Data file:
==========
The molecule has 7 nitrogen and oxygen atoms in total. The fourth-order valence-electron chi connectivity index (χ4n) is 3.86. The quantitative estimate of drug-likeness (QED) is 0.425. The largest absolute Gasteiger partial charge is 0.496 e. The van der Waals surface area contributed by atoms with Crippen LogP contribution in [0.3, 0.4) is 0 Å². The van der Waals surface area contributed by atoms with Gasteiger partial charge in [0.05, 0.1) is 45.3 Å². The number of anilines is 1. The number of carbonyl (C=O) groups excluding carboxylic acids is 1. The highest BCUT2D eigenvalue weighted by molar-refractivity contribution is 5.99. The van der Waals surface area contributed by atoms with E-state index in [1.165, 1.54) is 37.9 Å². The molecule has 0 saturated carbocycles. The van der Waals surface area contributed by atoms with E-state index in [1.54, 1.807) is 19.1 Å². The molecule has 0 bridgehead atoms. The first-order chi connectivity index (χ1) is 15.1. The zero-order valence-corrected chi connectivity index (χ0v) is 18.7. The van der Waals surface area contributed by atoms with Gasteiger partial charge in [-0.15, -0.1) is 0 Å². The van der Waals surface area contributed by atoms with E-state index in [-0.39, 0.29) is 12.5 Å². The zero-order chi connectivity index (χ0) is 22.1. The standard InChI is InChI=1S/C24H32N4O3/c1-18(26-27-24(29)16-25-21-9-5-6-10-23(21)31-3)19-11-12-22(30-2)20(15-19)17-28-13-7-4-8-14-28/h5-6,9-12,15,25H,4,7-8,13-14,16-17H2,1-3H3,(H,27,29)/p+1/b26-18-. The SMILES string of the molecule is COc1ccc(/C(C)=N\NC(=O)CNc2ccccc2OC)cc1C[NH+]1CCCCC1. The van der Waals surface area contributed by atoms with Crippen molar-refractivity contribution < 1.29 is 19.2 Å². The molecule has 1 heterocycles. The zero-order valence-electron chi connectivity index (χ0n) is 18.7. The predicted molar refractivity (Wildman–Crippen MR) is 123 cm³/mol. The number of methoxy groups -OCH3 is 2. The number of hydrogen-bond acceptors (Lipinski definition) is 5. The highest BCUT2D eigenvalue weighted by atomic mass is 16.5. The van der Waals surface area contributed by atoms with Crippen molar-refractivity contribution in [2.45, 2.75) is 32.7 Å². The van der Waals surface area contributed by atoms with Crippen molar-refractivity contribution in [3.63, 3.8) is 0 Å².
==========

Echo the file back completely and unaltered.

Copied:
The molecule has 7 nitrogen and oxygen atoms in total. The fourth-order valence-electron chi connectivity index (χ4n) is 3.86. The quantitative estimate of drug-likeness (QED) is 0.425. The largest absolute Gasteiger partial charge is 0.496 e. The van der Waals surface area contributed by atoms with Crippen LogP contribution in [0.3, 0.4) is 0 Å². The van der Waals surface area contributed by atoms with Gasteiger partial charge in [0.05, 0.1) is 45.3 Å². The number of anilines is 1. The number of carbonyl (C=O) groups excluding carboxylic acids is 1. The highest BCUT2D eigenvalue weighted by molar-refractivity contribution is 5.99. The van der Waals surface area contributed by atoms with E-state index in [1.165, 1.54) is 37.9 Å². The molecule has 0 saturated carbocycles. The van der Waals surface area contributed by atoms with E-state index in [1.54, 1.807) is 19.1 Å². The molecule has 0 bridgehead atoms. The first-order chi connectivity index (χ1) is 15.1. The zero-order valence-corrected chi connectivity index (χ0v) is 18.7. The van der Waals surface area contributed by atoms with Gasteiger partial charge in [-0.15, -0.1) is 0 Å². The van der Waals surface area contributed by atoms with E-state index in [-0.39, 0.29) is 12.5 Å². The zero-order chi connectivity index (χ0) is 22.1. The standard InChI is InChI=1S/C24H32N4O3/c1-18(26-27-24(29)16-25-21-9-5-6-10-23(21)31-3)19-11-12-22(30-2)20(15-19)17-28-13-7-4-8-14-28/h5-6,9-12,15,25H,4,7-8,13-14,16-17H2,1-3H3,(H,27,29)/p+1/b26-18-. The SMILES string of the molecule is COc1ccc(/C(C)=N\NC(=O)CNc2ccccc2OC)cc1C[NH+]1CCCCC1. The van der Waals surface area contributed by atoms with Crippen molar-refractivity contribution < 1.29 is 19.2 Å². The molecule has 1 heterocycles. The zero-order valence-electron chi connectivity index (χ0n) is 18.7. The predicted molar refractivity (Wildman–Crippen MR) is 123 cm³/mol. The number of methoxy groups -OCH3 is 2. The number of hydrogen-bond acceptors (Lipinski definition) is 5. The highest BCUT2D eigenvalue weighted by atomic mass is 16.5. The van der Waals surface area contributed by atoms with Crippen molar-refractivity contribution in [2.45, 2.75) is 32.7 Å². The van der Waals surface area contributed by atoms with Crippen molar-refractivity contribution in [3.63, 3.8) is 0 Å².